What’s the danger in making a payment past the Statute of Limitations?


What’s the danger in making a payment past the Statute of Limitations?

Debt collectors must sue within the Statute of Limitations.

If they sue on a debt that is past the Statute of Limitations (also known as a time-barred debt), they violate the FDCPA.

This time period to sue will vary depending on your state and the type of debt.

In Alabama, it could be 3 to 6 years. Other states can be different. 

Whatever the time period is in your state, if it is beyond the Statute of Limitations, the debt collector cannot sue you. 

They should not sue you once the Statute of Limitations has expired.

If they do, you can sue them under the Fair Debt Collection Practices Act (FDCPA).

Let’s say there is no lawsuit. You have seen the collector on your credit report, they send you a letter, or they call you. 

Maybe it’s an old $8,000 and they try to set you up with some sort of payment. Something small like $10 per month. Seemingly nothing. 

They say there is no harm in doing this, it’s just a small amount that you can afford to pay each month.

You decide to pay. 

What is the danger of making this payment from a legal standpoint?

Depending on your state, the judge may determine based on your laws that this payment restarts the Statute of Limitations. 

For example, your state has a 3-year Statute of Limitations.

The collector contacts you 5 years later, well beyond the Statute of Limitations for your state.

You agree to start paying them $10.

This small payment may be enough for the debt collector to believe they have restarted the Statute of Limitations, and now they have another 3 years to sue you for this debt

Even though they may say “Oh, there’s no harm, it’s not really going to cost you anything.”

This may be a very big deal. You may be sued for this debt because you made that $10 payment. 

Recently, we discussed why debt collectors may lie about getting these payments. It is the same reason – they want to extend their time period to sue.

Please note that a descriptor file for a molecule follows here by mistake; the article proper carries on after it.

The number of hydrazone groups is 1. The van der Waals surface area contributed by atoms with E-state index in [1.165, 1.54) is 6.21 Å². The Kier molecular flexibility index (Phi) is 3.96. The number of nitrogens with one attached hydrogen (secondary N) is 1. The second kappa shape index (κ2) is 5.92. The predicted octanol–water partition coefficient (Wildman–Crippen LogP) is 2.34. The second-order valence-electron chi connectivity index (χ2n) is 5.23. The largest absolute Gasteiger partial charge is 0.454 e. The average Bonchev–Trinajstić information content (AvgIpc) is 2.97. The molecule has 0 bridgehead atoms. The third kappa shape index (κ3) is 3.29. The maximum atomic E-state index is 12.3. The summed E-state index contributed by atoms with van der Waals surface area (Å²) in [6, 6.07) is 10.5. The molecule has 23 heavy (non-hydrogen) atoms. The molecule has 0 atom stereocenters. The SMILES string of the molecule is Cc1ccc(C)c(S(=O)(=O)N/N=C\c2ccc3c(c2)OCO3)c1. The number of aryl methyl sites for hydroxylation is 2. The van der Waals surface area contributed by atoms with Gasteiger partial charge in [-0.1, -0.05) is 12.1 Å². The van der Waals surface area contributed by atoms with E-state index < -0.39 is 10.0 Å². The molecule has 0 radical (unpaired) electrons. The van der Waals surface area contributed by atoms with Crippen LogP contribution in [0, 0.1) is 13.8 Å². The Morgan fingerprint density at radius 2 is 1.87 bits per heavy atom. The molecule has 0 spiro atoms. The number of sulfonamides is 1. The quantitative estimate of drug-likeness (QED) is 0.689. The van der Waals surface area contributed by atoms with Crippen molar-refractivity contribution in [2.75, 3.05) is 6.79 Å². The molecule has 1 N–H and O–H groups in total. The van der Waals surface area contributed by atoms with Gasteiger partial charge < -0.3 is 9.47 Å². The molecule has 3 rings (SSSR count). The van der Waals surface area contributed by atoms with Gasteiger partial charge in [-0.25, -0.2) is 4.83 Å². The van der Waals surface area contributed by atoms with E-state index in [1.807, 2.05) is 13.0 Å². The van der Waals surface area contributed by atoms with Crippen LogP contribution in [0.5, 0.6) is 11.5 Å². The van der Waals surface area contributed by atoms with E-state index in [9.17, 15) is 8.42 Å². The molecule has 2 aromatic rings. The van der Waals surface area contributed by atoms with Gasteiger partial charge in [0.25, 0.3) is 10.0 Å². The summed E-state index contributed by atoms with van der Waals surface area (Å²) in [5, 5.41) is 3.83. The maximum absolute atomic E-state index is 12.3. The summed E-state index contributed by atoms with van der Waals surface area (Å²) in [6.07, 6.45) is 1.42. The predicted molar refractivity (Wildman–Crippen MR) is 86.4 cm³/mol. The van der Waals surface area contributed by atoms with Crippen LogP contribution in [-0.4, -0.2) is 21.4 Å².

But now, this is not a lie concerning you making the payment, it is a lie to convince you to make a payment.

If you make the payment, they tell the judge the payment has reset the Statute of Limitations. 

I want you to be aware that there is a danger in making even a small payment to a debt collector on a debt that is time-barred. 

You may have just restarted the Statute of Limitations and the whole leverage shifts. 

When a debt is time-barred, the debt collector can only call and write you letters which can be stopped using a cease and desist letter.

If they are within the proper time limits (7 to 7 1/2 years), they can also still credit report. 

Your Statute of Limitations may be shorter than the time period to credit report , which means they could credit report but not be able to sue you.

But if you pay that $10, now they may be able to sue you. 

They may try to get a judgment, sue you, or garnish your wages

Make a decision before you pay.

Ask them, on their recorded line, “If I make this payment, is there any chance that will restart the statute of limitations?”

If they say no, and then they do, then they have lied to you about this. 

If they lie to you about this, they violate the FDCPA.

I had a case many years ago against a mortgage company that qualified as a debt collector under the FDCPA.

They told my client that if he did a certain thing, they will not foreclose on him. And then they foreclosed anyway. 

So we sued them. Their argument was, “It’s a legal thing, you can’t really hold us to that.”

But the judge said the mortgage company lied and this violated FDCPA Section 1692e

This is just another way many debt collection companies will try to take advantage of consumers.

Always be very, very careful when dealing with debt collectors. 

If we can answer any questions for you, call us at 205-879-2447 or fill out our contact form.

Thanks and have a great day!

 

John Watts

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